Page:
The WSJ reports there is more interest in Facebook shares than there are shares available, so investors should expect to receive but a fraction of what they ordered. Still, there is a dearth of financial information.
Jim Edwards (www.BNET.com) explored that lack of information, asking some fundamental valuator-esque questions:
- What are actual revenues and profits? Reuters and the NYT dffer in their estimates. Marc Andreesen, a Facebook board member, said in an interview with Reuters in mid-2009 that Facebook's revenue would exceed $500M in 2009, and that by 2014 it would be in the billions. eMarketer recently gave a robust estimate of $1.86B in ad revenues in 2010!
- What is the source of the revenues? How much is ad-based, recurring, etc.?
- If LinkedIn doesn't make money, Demand Media doesn't make money, and MySpace and GeoCities had a similar models, why is Facebook more than a fascination?
Text and Display ads: 60.1%
Credits on Games & Applications (we assume the Farmville fad falls here): 16.8%
Search Advertising: 8.3%
Cash (net of debt): 3.7%
If you haven’t seen the Trefis analysis, be sure to check it out. While making sure that readers know Facebook is a private company and analyses are necessarily based on limited data and informed guesstimates, they go into detail on each Division. For example, value assigned to Text and Display Ads is determined by trends in three key metrics: revenue per Page View, Page Views per User, and Facebook.com Unique Visitors. Games and Apps Credits is determined by trends in Games & Apps revenue per Registered User times Registered Users. And so on.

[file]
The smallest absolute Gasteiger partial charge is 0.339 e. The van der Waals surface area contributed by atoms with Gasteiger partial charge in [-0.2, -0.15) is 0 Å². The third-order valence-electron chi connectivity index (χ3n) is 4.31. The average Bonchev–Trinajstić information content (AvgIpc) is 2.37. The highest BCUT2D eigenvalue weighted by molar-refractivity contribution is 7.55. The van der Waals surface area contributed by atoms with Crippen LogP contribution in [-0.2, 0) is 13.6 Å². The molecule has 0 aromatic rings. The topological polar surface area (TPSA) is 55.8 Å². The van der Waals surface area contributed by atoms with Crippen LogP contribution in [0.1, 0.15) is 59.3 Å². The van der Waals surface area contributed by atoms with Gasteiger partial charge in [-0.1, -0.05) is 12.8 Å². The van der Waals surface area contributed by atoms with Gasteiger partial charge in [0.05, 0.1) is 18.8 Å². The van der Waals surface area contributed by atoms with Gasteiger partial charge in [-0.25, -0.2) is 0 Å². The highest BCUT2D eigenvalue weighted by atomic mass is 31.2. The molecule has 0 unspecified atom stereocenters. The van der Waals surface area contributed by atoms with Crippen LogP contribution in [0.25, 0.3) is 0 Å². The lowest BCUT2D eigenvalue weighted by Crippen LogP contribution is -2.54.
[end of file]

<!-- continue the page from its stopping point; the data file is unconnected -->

What Trefis offers that others haven’t is a look at the forecasted trend lines. They are interesting, but without hard data, how valuable are they? What's more, and each reviewer sees with unique eyes, are they that impressive? For example, Search Ad revenues are clearly problematic. Game credits depend upon third-party developers, and they take the form of what's hot ... fluctuating much like a movie studio's revenues. And the bubble-bursting history of internet advertising (see Doubleclick, AOL, YAHOO, GeoCities, etc.) does not strike much of a vote of confidence.
Still, Goldman shares are over-subscribed, as undoubtedly will be the IPO. So what we are looking at, again, is the value of a hot brand.